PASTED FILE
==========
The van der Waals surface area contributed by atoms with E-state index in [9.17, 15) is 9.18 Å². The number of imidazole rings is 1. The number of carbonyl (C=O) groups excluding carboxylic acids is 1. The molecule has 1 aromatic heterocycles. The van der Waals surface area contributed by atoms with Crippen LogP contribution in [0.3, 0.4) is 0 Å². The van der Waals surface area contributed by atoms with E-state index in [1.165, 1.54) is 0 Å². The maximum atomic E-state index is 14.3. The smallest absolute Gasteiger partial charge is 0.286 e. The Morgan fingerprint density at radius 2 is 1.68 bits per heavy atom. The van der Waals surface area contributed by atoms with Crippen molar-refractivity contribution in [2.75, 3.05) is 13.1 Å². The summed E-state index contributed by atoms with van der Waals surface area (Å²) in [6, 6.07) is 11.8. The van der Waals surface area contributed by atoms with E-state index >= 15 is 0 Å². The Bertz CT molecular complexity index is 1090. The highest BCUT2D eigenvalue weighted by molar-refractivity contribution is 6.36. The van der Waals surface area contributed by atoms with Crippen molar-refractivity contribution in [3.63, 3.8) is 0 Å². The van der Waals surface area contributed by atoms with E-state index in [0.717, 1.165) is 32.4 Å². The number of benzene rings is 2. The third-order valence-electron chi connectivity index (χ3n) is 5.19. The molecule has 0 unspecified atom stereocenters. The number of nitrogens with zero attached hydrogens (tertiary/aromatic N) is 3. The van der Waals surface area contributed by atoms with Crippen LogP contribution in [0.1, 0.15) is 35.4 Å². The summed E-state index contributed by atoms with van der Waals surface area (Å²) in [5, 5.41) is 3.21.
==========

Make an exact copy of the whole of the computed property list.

The van der Waals surface area contributed by atoms with E-state index in [9.17, 15) is 9.18 Å². The number of imidazole rings is 1. The number of carbonyl (C=O) groups excluding carboxylic acids is 1. The molecule has 1 aromatic heterocycles. The van der Waals surface area contributed by atoms with Crippen LogP contribution in [0.3, 0.4) is 0 Å². The van der Waals surface area contributed by atoms with E-state index in [1.165, 1.54) is 0 Å². The maximum atomic E-state index is 14.3. The smallest absolute Gasteiger partial charge is 0.286 e. The Morgan fingerprint density at radius 2 is 1.68 bits per heavy atom. The van der Waals surface area contributed by atoms with Crippen molar-refractivity contribution in [2.75, 3.05) is 13.1 Å². The summed E-state index contributed by atoms with van der Waals surface area (Å²) in [6, 6.07) is 11.8. The van der Waals surface area contributed by atoms with E-state index >= 15 is 0 Å². The Bertz CT molecular complexity index is 1090. The highest BCUT2D eigenvalue weighted by molar-refractivity contribution is 6.36. The van der Waals surface area contributed by atoms with Crippen molar-refractivity contribution in [3.63, 3.8) is 0 Å². The van der Waals surface area contributed by atoms with E-state index in [0.717, 1.165) is 32.4 Å². The number of benzene rings is 2. The third-order valence-electron chi connectivity index (χ3n) is 5.19. The molecule has 0 unspecified atom stereocenters. The number of nitrogens with zero attached hydrogens (tertiary/aromatic N) is 3. The van der Waals surface area contributed by atoms with Crippen LogP contribution in [0.1, 0.15) is 35.4 Å². The summed E-state index contributed by atoms with van der Waals surface area (Å²) in [5, 5.41) is 3.21.